End to the YouTube ban in sight?
The YouTube ban in Pakistan has just entered its sixteenth month–with its duration equally divided between the previous government which slapped it and the current government which was supposed to undo it.
That this saga has gone on for so long is not surprising to Pakistanis who are quite used to a status quo where very limited of public value gets done by the government, especially when it comes to the ICT sector. It was “religious sensitivities” that forced the then government to ban YouTube. It is the threat of “political fallout” that makes the current government unwilling to restore the service.
Meanwhile, Pakistanis belonging to different age groups, educational backgrounds and professions have suffered. Besides infotainment, YouTube is a tremendous source of knowledge and skills. There is no other video hosting and streaming platform like YouTube. Period! Thats why folks here have been using all kinds of proxy servers to access YouTube, but that drab experience is not worth the trouble for some.
Anusha Rahman, the Minister for IT and Telecom initially signaled that YouTube restoration is one of her top priorities. But the result is still awaited. The inter-ministerial committee, which the government formed this July hasn come up with a viable solution yet. Similarly, the manipulating plan for blocking online content through a URL filtering regime also doesn seem to be gaining traction any time soon.
But, if recent news reports are to be believed, this prohibition era is about to end soon. The Minister reportedly informed the senate standing committee on IT and Telecom last week that “the government had succeeded in convincing the Google management about religious sensitivities of Pakistanis”.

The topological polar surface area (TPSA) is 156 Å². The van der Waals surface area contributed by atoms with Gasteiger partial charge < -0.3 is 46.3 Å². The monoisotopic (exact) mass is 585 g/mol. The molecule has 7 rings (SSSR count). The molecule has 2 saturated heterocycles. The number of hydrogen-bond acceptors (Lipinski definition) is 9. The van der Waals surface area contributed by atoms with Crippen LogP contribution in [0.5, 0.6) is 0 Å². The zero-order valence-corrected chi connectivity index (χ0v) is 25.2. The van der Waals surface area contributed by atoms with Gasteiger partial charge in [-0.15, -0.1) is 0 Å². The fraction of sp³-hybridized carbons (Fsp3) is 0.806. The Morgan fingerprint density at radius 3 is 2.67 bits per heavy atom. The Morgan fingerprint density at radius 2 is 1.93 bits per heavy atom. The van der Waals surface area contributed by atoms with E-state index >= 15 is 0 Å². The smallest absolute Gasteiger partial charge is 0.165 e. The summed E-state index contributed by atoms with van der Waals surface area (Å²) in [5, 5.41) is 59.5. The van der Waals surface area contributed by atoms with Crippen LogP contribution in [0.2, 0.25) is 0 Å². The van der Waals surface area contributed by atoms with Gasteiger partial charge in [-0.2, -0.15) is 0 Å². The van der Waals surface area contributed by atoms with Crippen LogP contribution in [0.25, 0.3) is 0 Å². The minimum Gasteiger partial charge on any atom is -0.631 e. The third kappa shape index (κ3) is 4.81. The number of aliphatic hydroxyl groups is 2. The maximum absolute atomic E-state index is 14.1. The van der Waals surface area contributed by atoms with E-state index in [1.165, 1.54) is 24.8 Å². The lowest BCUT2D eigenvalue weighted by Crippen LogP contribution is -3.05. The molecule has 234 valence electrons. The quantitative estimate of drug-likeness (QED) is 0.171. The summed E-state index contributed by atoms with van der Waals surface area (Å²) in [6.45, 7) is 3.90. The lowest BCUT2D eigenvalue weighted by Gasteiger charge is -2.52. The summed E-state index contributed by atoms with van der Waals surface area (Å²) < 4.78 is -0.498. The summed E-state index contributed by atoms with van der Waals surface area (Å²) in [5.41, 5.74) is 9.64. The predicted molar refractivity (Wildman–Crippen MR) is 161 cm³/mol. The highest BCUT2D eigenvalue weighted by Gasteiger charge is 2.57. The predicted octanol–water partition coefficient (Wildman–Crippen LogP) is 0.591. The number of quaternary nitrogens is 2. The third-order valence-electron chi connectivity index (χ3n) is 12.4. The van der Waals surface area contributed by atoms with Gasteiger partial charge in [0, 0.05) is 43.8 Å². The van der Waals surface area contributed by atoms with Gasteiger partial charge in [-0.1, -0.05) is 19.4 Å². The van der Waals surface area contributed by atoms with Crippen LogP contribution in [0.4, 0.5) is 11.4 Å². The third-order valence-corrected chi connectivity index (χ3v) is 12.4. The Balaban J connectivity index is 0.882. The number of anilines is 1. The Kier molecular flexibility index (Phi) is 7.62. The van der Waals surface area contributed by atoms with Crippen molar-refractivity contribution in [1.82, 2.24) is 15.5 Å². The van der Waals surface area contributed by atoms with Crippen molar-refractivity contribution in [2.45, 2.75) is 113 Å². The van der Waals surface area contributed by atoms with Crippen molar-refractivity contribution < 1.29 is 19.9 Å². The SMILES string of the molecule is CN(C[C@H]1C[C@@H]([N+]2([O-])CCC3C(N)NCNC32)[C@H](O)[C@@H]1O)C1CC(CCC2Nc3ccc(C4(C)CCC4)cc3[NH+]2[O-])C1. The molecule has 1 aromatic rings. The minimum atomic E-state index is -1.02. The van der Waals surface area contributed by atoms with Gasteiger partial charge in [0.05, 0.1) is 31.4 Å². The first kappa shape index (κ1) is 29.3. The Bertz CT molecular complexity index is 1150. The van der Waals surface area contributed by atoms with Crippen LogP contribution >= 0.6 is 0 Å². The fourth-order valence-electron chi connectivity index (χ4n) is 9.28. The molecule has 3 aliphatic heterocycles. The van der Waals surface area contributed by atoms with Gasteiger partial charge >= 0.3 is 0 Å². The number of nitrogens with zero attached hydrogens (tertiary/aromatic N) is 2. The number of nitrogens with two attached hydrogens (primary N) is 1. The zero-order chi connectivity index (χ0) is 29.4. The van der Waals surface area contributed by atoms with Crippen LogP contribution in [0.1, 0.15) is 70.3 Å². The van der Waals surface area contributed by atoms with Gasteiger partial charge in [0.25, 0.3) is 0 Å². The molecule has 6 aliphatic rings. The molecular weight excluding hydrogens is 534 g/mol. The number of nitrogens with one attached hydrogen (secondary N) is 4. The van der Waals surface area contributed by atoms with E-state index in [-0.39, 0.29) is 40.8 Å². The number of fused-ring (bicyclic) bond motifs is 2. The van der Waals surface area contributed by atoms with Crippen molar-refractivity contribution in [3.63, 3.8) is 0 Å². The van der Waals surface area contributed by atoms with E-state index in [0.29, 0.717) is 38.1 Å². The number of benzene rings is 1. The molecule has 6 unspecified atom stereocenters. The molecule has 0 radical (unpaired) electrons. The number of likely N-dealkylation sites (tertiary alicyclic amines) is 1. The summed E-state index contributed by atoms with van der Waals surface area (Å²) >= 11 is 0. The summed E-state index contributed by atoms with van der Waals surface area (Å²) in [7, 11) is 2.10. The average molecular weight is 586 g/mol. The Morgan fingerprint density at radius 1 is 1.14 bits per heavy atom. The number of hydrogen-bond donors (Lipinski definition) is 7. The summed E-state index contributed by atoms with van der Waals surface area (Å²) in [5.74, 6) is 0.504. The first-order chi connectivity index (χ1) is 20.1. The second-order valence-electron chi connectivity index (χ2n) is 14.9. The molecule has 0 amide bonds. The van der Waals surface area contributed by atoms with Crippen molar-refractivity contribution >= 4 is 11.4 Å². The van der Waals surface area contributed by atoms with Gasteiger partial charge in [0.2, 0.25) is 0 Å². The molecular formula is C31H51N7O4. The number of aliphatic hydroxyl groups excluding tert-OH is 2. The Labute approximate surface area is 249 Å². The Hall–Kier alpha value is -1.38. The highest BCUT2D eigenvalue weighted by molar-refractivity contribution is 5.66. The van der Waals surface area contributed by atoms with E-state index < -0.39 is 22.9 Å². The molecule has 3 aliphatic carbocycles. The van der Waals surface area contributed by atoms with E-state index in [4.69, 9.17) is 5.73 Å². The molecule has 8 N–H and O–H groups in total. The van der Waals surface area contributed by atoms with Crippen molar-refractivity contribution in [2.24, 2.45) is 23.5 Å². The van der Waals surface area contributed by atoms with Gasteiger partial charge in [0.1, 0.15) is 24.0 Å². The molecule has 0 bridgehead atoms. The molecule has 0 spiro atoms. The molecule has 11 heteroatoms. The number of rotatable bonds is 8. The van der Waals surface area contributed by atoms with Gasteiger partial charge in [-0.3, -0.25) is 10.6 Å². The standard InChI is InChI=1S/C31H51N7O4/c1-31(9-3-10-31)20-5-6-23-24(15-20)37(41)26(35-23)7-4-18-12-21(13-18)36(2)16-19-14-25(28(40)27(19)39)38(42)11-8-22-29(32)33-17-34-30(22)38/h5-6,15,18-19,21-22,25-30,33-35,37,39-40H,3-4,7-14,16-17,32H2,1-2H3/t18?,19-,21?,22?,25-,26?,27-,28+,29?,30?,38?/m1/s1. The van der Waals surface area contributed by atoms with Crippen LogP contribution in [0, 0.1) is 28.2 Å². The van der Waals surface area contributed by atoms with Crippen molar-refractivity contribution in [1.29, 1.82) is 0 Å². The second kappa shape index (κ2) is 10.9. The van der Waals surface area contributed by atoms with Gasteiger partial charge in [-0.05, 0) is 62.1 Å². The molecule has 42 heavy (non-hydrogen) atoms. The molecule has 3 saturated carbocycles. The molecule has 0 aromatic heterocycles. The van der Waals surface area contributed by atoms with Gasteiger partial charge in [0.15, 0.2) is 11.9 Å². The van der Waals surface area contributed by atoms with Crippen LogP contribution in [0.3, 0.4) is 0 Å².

She informed if government meets Googles requirements, the latter will launch the local search engine with the domain name “YouTube.com.pk”, which will help in blocking objectionable content. She also mentioned that a draft ordinance is under preparation by PTA, which will be processed by the IT Ministry and then enacted for this localised service.
However, this plan of action has drawn sharp reaction from local privacy and rights advocacy groups. In a recent press release, “Bolo Bhi”, a not-for-profit advocacy and rights organisation denounced the efforts to prepare an ordinance that will enable a localized version of YouTube in Pakistan. It raised the question as to why the web content removal and access denial process has not been made open to public input.
It also observed that “the version of YouTube made available to Pakistanis would be one vetted by the government based on its notions of what is permissible content or not, rather than what end users decide to view.”
These are legitimate concerns that need to be addressed by the government. The idea here is to undo a wrong, but not by doing another wrong. Its time for the YouTube ban to go for good, but not in a way that online citizens get disempowered further.